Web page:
If you don’t see positive change, even after multiple tries to get an underperformer to cooperate, it’s time to create a Performance Improvement Plan (PIP). These plans are designed to help poor performers and are not meant to kickstart their termination process. A PIP, much like a negative performance review, should not surprise the employee.

The basic steps for Performance Improvement Plans are:

  • Give them enough time to showcase actual change. A PIP should last at least two weeks, up to one month or a quarter.
  • Include SMART goals to the plan - specific, measurable, achievable, realistic and timely objectives that will actively help them improve.
  • Don’t leave them alone in navigating this difficult period. Make sure you’re there to provide feedback with every step of the way.

Sometimes, when the performance issue is so significant that it leads to a PIP, the rest of the team will have questions. Acknowledge the problem but remain respectful and don’t share any confidential information. You shouldn’t hide a situation like this from them. Make sure you react calmly and communicate that you work together with the underperformer to develop a productive solution.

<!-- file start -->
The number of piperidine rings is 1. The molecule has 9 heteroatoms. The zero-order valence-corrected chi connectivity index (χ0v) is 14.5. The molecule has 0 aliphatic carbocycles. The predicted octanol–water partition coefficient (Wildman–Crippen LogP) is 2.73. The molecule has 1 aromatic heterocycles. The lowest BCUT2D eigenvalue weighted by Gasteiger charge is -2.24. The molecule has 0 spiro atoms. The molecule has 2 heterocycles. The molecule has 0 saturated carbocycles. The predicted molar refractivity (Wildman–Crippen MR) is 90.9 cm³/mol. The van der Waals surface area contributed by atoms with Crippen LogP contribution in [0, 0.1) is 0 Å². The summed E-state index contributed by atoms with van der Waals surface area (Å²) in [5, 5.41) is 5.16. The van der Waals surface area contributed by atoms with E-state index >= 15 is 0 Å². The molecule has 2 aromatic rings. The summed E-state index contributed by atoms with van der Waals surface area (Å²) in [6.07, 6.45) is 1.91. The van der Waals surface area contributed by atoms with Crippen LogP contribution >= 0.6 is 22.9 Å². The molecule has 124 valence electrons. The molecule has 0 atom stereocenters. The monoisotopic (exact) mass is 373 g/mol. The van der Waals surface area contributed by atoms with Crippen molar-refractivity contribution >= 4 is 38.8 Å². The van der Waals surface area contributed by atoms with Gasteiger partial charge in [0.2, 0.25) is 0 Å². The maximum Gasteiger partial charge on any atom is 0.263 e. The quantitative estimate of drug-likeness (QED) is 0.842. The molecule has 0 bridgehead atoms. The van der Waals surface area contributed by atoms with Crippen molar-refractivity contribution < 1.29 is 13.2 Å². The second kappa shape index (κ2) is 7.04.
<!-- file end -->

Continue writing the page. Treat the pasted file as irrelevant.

🤔 When is it time to let go?

Sometimes, even the noblest intentions don’t work out. If the underperforming employee doesn’t improve after working on their PIP, it may be time to part ways.

There are countless (and sometimes conflicting) resources on the best way to lay an employee off, but there’s one thing that most experts agree on: you have to move quickly. Don’t let rumours and office gossip obscure the real reasons why you’re letting an underperforming employee go.

Make sure you don’t forget that:

When you fire somebody, it not only affects that person, but also you, the firm, and everybody around you.

— Jean-François Manzoni

So move quickly. Don’t forget that letting people go is part of your job description. Don’t avoid dealing with an unpleasant situation; be fair and empathetic while thinking about the team members left behind.